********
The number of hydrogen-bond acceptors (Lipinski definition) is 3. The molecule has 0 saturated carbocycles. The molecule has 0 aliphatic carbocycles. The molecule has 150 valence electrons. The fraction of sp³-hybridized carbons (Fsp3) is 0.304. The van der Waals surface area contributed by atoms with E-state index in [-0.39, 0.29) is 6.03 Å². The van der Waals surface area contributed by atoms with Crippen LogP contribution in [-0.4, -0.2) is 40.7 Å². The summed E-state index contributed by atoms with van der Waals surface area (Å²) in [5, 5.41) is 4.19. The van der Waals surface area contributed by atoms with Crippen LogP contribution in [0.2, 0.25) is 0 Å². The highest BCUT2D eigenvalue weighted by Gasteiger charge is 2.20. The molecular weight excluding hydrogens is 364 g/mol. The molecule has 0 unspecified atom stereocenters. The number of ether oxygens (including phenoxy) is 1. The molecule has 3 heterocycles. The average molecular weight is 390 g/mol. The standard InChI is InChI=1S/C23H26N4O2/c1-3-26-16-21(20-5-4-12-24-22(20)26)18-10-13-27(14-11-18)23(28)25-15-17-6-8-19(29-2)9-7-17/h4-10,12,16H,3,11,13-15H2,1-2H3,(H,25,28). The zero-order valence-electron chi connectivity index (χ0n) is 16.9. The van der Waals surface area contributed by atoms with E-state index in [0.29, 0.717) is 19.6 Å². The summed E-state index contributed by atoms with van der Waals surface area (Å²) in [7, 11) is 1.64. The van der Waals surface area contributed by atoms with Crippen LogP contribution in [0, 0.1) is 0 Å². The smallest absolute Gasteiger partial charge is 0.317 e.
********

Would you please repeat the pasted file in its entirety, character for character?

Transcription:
The number of hydrogen-bond acceptors (Lipinski definition) is 3. The molecule has 0 saturated carbocycles. The molecule has 0 aliphatic carbocycles. The molecule has 150 valence electrons. The fraction of sp³-hybridized carbons (Fsp3) is 0.304. The van der Waals surface area contributed by atoms with E-state index in [-0.39, 0.29) is 6.03 Å². The van der Waals surface area contributed by atoms with Crippen LogP contribution in [-0.4, -0.2) is 40.7 Å². The summed E-state index contributed by atoms with van der Waals surface area (Å²) in [5, 5.41) is 4.19. The van der Waals surface area contributed by atoms with Crippen LogP contribution in [0.2, 0.25) is 0 Å². The highest BCUT2D eigenvalue weighted by Gasteiger charge is 2.20. The molecular weight excluding hydrogens is 364 g/mol. The molecule has 0 unspecified atom stereocenters. The number of ether oxygens (including phenoxy) is 1. The molecule has 3 heterocycles. The average molecular weight is 390 g/mol. The standard InChI is InChI=1S/C23H26N4O2/c1-3-26-16-21(20-5-4-12-24-22(20)26)18-10-13-27(14-11-18)23(28)25-15-17-6-8-19(29-2)9-7-17/h4-10,12,16H,3,11,13-15H2,1-2H3,(H,25,28). The zero-order valence-electron chi connectivity index (χ0n) is 16.9. The van der Waals surface area contributed by atoms with E-state index in [0.29, 0.717) is 19.6 Å². The summed E-state index contributed by atoms with van der Waals surface area (Å²) in [7, 11) is 1.64. The van der Waals surface area contributed by atoms with Crippen LogP contribution in [0, 0.1) is 0 Å². The smallest absolute Gasteiger partial charge is 0.317 e.